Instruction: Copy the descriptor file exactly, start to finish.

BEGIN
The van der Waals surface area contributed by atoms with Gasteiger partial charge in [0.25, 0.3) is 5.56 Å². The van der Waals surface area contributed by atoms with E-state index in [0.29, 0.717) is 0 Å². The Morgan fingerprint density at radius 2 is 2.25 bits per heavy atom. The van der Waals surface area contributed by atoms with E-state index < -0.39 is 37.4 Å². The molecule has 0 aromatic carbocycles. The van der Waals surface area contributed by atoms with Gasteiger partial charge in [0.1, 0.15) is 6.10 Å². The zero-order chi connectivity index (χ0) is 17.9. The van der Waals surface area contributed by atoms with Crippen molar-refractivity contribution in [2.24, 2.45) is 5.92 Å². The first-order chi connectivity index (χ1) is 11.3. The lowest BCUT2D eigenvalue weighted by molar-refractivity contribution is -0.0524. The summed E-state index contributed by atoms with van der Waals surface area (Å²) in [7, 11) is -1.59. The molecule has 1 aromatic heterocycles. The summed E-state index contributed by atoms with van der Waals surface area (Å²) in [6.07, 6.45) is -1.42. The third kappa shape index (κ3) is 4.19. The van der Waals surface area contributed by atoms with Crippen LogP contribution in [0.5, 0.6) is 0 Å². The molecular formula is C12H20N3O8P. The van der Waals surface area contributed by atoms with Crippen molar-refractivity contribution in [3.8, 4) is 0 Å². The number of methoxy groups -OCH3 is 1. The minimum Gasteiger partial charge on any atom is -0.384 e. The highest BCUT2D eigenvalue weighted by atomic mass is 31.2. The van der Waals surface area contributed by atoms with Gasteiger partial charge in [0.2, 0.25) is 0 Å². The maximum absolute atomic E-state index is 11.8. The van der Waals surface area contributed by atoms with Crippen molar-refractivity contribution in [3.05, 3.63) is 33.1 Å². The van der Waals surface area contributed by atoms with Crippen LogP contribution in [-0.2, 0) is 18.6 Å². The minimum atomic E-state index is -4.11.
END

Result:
The van der Waals surface area contributed by atoms with Gasteiger partial charge in [0.25, 0.3) is 5.56 Å². The van der Waals surface area contributed by atoms with E-state index in [0.29, 0.717) is 0 Å². The Morgan fingerprint density at radius 2 is 2.25 bits per heavy atom. The van der Waals surface area contributed by atoms with E-state index < -0.39 is 37.4 Å². The molecule has 0 aromatic carbocycles. The van der Waals surface area contributed by atoms with Gasteiger partial charge in [0.1, 0.15) is 6.10 Å². The zero-order chi connectivity index (χ0) is 17.9. The van der Waals surface area contributed by atoms with Crippen molar-refractivity contribution in [2.24, 2.45) is 5.92 Å². The first-order chi connectivity index (χ1) is 11.3. The lowest BCUT2D eigenvalue weighted by molar-refractivity contribution is -0.0524. The summed E-state index contributed by atoms with van der Waals surface area (Å²) in [7, 11) is -1.59. The molecule has 1 aromatic heterocycles. The summed E-state index contributed by atoms with van der Waals surface area (Å²) in [6.07, 6.45) is -1.42. The third kappa shape index (κ3) is 4.19. The van der Waals surface area contributed by atoms with Crippen LogP contribution in [0.5, 0.6) is 0 Å². The molecular formula is C12H20N3O8P. The van der Waals surface area contributed by atoms with Crippen molar-refractivity contribution in [3.8, 4) is 0 Å². The number of methoxy groups -OCH3 is 1. The minimum Gasteiger partial charge on any atom is -0.384 e. The highest BCUT2D eigenvalue weighted by atomic mass is 31.2. The van der Waals surface area contributed by atoms with Gasteiger partial charge in [0.2, 0.25) is 0 Å². The maximum absolute atomic E-state index is 11.8. The van der Waals surface area contributed by atoms with Crippen molar-refractivity contribution in [3.05, 3.63) is 33.1 Å². The van der Waals surface area contributed by atoms with Crippen LogP contribution in [-0.2, 0) is 18.6 Å². The minimum atomic E-state index is -4.11.